Iconic and strongly proportioned, this important figure of Vishnu is imbued with an authority mirroring the great temple-mountain of Bakong, the largest and most significant temple in the Roluos Group, constructed during the reign of Indravarman I (877-889) at Hariharalya, the Angkor Empire's first capital. Sculpture of the Bakong is innovative as it is the first to be carved completely in the round, without the surrounding arch previously used for reinforcement. Few examples survive with the headdress and drapery in such excellent condition. For a closely related example, see H. Jessup and T. Zphir, eds. Sculpture of Angkor and Ancient Cambodia: Millennium of Glory, 1997, p. 200, cat. no. 34.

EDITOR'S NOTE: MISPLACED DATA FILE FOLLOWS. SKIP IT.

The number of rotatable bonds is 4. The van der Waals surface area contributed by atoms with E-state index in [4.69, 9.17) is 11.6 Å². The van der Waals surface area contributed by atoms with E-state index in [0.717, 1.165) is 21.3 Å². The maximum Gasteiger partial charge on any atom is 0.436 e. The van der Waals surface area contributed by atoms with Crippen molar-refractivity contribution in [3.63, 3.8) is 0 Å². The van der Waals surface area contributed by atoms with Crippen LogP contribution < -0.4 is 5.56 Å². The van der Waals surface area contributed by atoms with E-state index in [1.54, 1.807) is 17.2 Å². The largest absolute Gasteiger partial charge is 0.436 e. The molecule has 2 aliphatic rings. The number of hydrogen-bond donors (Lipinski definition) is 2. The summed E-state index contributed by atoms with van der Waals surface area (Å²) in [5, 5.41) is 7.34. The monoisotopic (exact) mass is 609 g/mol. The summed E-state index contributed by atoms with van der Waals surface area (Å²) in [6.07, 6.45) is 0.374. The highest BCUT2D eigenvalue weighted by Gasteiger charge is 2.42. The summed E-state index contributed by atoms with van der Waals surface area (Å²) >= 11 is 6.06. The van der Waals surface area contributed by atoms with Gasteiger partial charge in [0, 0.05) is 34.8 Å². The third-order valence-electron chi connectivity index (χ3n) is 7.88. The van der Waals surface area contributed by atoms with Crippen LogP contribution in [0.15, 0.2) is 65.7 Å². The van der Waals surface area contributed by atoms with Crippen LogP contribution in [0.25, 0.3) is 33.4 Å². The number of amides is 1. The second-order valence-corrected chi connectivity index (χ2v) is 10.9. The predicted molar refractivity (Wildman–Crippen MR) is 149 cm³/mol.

As the Khmer Empire consolidated its power, multiple centers of artistic production flourished simultaneously, each manifesting its own idiom within the broader Khmer aesthetic. The regional variants are evident in the arrangement of the sampot, treatment of the stone's surface, and proportions of the body; compare this figure with the Bakheng torso in the previous lot.